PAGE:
33 Browne, Alexander S., and Colleen R. Kelly. “Fecal Transplant in Inflammatory Bowel Disease.” Gastroenterology Clinics of North America (2017).

34 Federal Register.  “Enforcement Policy Regarding Investigational New Drug Requirements for Use of Fecal Microbiota for Transplantation To Treat Clostridium difficile Infection Not Responsive to Standard Therapies; Draft Guidance for Industry; Availability,” Accessed December 7, 2018.

35 Sachs, Rachel. “FDA Announces Draft Guidance That Would Limit Enforcement Discretion for FMT,” Accessed December 7, 2018.

36 Openbiome. “FDA Regulation of Fecal Microbiota for Transplantation.” Accessed December 7, 2018.

37 Sachs, Rachel E., and Carolyn A. Edelstein. “Ensuring the safe and effective FDA regulation of fecal microbiota transplantation.” Journal of Law and the Biosciences 2.2 (2015): 396-415.

38 Thomas Morrow and Linda Hull Felcone. “Defining the difference: what makes biologics unique.” Biotechnology healthcare 1, no. 4 (2004): 24.

39 Geigert, John. The challenge of CMC regulatory compliance for biopharmaceuticals and other biologics. Springer, 2013.

40 Geigert, John. The challenge of CMC regulatory compliance for biopharmaceuticals and other biologics. Springer, 2013.

41 Reichert, Janice M. “A guide to drug discovery: Trends in development and approval times for new therapeutics in the United States.” Nature Reviews Drug Discovery 2.9 (2003): 695.

42 Holbein, ME Blair. “Understanding FDA regulatory requirements for investigational new drug applications for sponsor-investigators.” Journal of investigative medicine 57.6 (2009): 688-694.

43 Thaul, Susan. “How FDA approves drugs and regulates their safety and effectiveness.” (2012).

44 Yatsunenko, Tanya, Federico E. Rey, Mark J. Manary, Indi Trehan, Maria Gloria Dominguez-Bello, Monica Contreras, Magda Magris et al. “Human gut microbiome viewed across age and geography.” Nature 486, no. 7402 (2012): 222-227.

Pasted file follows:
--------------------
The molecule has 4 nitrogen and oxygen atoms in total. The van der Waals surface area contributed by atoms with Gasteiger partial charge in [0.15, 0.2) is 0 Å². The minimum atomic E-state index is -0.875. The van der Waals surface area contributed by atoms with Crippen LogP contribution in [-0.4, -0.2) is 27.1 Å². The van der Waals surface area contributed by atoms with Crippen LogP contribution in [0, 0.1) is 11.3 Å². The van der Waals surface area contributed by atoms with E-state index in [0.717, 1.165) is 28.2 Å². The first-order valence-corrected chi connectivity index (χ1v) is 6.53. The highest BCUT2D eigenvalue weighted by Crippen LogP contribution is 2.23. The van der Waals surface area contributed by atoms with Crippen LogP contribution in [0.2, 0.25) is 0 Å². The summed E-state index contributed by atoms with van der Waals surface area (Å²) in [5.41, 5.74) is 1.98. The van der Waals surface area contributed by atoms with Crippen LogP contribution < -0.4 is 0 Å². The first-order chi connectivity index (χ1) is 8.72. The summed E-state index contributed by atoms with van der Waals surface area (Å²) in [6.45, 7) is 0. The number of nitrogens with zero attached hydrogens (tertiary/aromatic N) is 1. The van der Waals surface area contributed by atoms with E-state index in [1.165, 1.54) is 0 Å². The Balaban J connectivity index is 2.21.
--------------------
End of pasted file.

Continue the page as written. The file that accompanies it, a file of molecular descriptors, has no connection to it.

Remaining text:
45 Sachs, Rachel E., and Carolyn A. Edelstein. “Ensuring the safe and effective FDA regulation of fecal microbiota transplantation.” Journal of Law and the Biosciences 2, no. 2 (2015): 396-415.

46 Sachs, Rachel E., and Carolyn A. Edelstein. “Ensuring the safe and effective FDA regulation of fecal microbiota transplantation.” Journal of Law and the Biosciences 2, no. 2 (2015): 396-415.

47 Food and Drug Administration, “Keeping Blood Transfusions Safe: FDA’s Multi-Layered Protections for Donated Blood,” Accessed December 10, 2017,

48 [48] Food and Drug Administration, “Blood and Blood Products,” Accessed December 11, 2018.

49 Dauer, Edward A., ed. Blood Banking and Regulation: Procedures, Problems, and Alternatives. National Academies Press, 1996.

50 Sachs, Rachel E., and Carolyn A. Edelstein. “Ensuring the safe and effective FDA regulation of fecal microbiota transplantation.” Journal of Law and the Biosciences 2.2 (2015): 396-415.

51 Openbiome. “Quality and Safety,” Accessed December 7, 2018.

52 Dauer, Edward A., ed. Blood Banking and Regulation: Procedures, Problems, and Alternatives. National Academies Press, 1996.

53 Sachs, Rachel E., and Carolyn A. Edelstein. “Ensuring the safe and effective FDA regulation of fecal microbiota transplantation.” Journal of Law and the Biosciences 2.2 (2015): 396-415.

54 Food and Drug Administration. “Investigational New Drug Application (IND)” Accessed December 4, 2018.

55 Hall, Andrew Brantley, Andrew C. Tolonen, and Ramnik J. Xavier. “Human genetic variation and the gut microbiome in disease.” Nature Reviews Genetics 18, no. 11 (2017): 690-699.

56 Sachs, Rachel E., and Carolyn A. Edelstein, 2015

57 Daniel, M. G., Pawlik, T. M., Fader, A. N., Esnaola, N. F., & Makary, M. A. (2016). The Orphan Drug Act: restoring the mission to rare diseases. American journal of clinical oncology39(2), 210-213.

58 Carver, Krista Hessler, Jeffrey Elikan, and Erika Lietzan. “An unofficial legislative history of the Biologics Price Competition and Innovation Act 2009.” Food & Drug LJ 65 (2010): 671.